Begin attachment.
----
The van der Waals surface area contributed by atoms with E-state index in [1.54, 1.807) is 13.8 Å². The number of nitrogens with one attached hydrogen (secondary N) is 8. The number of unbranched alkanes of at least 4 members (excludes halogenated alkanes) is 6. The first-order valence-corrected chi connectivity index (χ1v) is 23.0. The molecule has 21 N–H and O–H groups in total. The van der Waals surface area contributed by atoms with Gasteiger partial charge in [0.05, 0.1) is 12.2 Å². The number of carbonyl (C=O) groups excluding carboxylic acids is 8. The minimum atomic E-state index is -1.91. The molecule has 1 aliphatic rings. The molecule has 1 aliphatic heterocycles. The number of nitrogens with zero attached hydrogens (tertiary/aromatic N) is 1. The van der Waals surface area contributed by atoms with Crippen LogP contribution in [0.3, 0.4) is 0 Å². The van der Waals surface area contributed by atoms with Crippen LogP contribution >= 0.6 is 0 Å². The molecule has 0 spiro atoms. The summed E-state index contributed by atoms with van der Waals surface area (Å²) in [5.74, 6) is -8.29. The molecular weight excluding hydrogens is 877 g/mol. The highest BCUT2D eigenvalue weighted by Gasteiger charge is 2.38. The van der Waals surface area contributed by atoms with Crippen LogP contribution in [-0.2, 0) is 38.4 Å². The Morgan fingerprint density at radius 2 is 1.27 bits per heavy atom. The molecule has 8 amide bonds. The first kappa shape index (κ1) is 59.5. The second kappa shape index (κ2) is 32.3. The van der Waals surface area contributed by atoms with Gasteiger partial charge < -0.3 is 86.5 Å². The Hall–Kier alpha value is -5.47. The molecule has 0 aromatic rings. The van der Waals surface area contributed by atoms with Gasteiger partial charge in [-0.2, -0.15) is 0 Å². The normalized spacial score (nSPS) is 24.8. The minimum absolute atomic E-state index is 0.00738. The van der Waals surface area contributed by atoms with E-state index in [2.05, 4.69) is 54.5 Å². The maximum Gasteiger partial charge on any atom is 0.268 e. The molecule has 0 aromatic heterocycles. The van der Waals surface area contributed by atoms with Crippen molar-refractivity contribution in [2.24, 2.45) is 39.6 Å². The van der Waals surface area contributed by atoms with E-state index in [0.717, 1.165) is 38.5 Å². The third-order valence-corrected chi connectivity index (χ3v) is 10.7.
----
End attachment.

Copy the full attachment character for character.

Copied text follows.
The van der Waals surface area contributed by atoms with E-state index in [1.54, 1.807) is 13.8 Å². The number of nitrogens with one attached hydrogen (secondary N) is 8. The number of unbranched alkanes of at least 4 members (excludes halogenated alkanes) is 6. The first-order valence-corrected chi connectivity index (χ1v) is 23.0. The molecule has 21 N–H and O–H groups in total. The van der Waals surface area contributed by atoms with Gasteiger partial charge in [0.05, 0.1) is 12.2 Å². The number of carbonyl (C=O) groups excluding carboxylic acids is 8. The minimum atomic E-state index is -1.91. The molecule has 1 aliphatic rings. The molecule has 1 aliphatic heterocycles. The number of nitrogens with zero attached hydrogens (tertiary/aromatic N) is 1. The van der Waals surface area contributed by atoms with Crippen LogP contribution in [0.3, 0.4) is 0 Å². The van der Waals surface area contributed by atoms with Crippen LogP contribution >= 0.6 is 0 Å². The molecule has 0 spiro atoms. The summed E-state index contributed by atoms with van der Waals surface area (Å²) in [5.74, 6) is -8.29. The molecular weight excluding hydrogens is 877 g/mol. The highest BCUT2D eigenvalue weighted by Gasteiger charge is 2.38. The van der Waals surface area contributed by atoms with Crippen LogP contribution in [-0.2, 0) is 38.4 Å². The Morgan fingerprint density at radius 2 is 1.27 bits per heavy atom. The molecule has 8 amide bonds. The first kappa shape index (κ1) is 59.5. The second kappa shape index (κ2) is 32.3. The van der Waals surface area contributed by atoms with Gasteiger partial charge < -0.3 is 86.5 Å². The Hall–Kier alpha value is -5.47. The molecule has 0 aromatic rings. The van der Waals surface area contributed by atoms with Gasteiger partial charge in [-0.2, -0.15) is 0 Å². The normalized spacial score (nSPS) is 24.8. The minimum absolute atomic E-state index is 0.00738. The van der Waals surface area contributed by atoms with E-state index in [2.05, 4.69) is 54.5 Å². The maximum Gasteiger partial charge on any atom is 0.268 e. The molecule has 0 aromatic heterocycles. The van der Waals surface area contributed by atoms with Crippen molar-refractivity contribution in [2.24, 2.45) is 39.6 Å². The van der Waals surface area contributed by atoms with E-state index in [0.717, 1.165) is 38.5 Å². The third-order valence-corrected chi connectivity index (χ3v) is 10.7.